Alternatively, you can calculate how many Space Units you want to initialize.

This command outputs the total number of files to be generated, for example, 1600 files for 100 units.



The simplified math behind it: 100 * 64GiB = 6400GiB, converting it to the Mebibytes it will be 6553600 / 4096 = 1600

Step 2: Splitting the Initialization Task

Decide how you want to split the task. The goal here is to divide the total amount of data you need to initialize into smaller subsets that can be processed separately. For example, if you aim to generate 1600 files and divide the workload evenly across two machines (we'll name them Machine A and Machine B), follow the steps below.

On Machine A

  1. Open the Command-Line Interface: This might be Terminal on Mac/Linux or Command Prompt/PowerShell on Windows. You’ll be typing commands here to instruct the computer on what to do. Remember to start from the postcli directory.
  2. Run the Initialization Command: Enter a command that tells postcli to start initializing the first subset of your data. It will look something like this:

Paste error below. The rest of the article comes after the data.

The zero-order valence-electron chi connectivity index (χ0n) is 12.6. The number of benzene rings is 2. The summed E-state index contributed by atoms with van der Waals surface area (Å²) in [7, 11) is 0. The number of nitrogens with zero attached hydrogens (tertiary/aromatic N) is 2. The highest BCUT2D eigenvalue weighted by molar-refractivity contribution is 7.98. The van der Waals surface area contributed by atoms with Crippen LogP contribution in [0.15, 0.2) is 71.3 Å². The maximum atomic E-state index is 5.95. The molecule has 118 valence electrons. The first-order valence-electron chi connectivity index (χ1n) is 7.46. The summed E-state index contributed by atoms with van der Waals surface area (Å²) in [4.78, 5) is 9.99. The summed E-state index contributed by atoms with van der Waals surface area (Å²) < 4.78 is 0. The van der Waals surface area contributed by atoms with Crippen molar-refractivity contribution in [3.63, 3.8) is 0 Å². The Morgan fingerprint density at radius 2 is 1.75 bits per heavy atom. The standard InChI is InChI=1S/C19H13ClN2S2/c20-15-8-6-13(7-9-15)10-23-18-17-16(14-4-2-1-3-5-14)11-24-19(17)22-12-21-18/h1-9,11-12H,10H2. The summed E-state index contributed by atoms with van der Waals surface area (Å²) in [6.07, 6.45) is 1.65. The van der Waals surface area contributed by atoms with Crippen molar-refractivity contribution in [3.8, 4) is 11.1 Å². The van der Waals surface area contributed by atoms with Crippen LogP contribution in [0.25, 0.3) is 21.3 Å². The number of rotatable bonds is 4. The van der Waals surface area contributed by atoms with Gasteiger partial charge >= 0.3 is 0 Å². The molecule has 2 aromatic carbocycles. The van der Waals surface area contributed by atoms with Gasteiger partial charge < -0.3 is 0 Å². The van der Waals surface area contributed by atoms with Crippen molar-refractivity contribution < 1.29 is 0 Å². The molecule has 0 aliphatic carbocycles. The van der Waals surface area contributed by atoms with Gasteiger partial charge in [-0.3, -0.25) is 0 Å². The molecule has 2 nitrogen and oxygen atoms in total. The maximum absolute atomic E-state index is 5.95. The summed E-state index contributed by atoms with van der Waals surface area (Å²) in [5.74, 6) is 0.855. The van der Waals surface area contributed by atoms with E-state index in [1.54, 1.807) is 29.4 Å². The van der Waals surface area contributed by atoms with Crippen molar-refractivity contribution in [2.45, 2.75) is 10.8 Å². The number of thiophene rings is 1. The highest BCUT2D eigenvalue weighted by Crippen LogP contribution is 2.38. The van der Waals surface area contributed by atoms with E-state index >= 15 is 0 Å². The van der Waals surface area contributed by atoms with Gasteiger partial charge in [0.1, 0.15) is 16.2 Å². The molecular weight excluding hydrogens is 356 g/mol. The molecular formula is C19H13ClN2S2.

./postcli -numUnits 100 -id YOUR_IDENTITY -commitmentAtxId YOUR_COMMITMENT_ID -toFile 799 -datadir ./dataA

Replace YOUR_IDENTITY and YOUR_COMMITMENT_ID with the actual values, double check the correctness.

This command essentially says, "postcli, please start creating the data files, but only do the first half for now. Put all these files in a folder called dataA."

Why 799 and not 800?

In computer science, counting often starts at zero rather than one, this concept is known as zero-indexing. So, when we divide the files into two halves, the first half ends at 799 because we start counting from 0, making 799 actually the 800th file.

  1. Check Your Work: After the command finishes running, you can check if all the files were created correctly by entering:

ls-la./dataA/*.bin | wc-l

800 #result

This tells your machine to list all the files ending with .bin in the dataA folder and count them, this lets you ensure you have the expected number (800 in this example).

On Machine B (second half)

  1. Repeat the process on Machine B, but this time you’ll be initializing the second half of the data. The command will be slightly different to specify this:

./postcli -numUnits 100 -id YOUR_IDENTITY -commitmentAtxId YOUR_COMMITMENT_ID -fromFile 800 -datadir ./dataB

  • This tells postcli to pick up where Machine A left off, starting with file number 800 and placing the output in a new folder called dataB.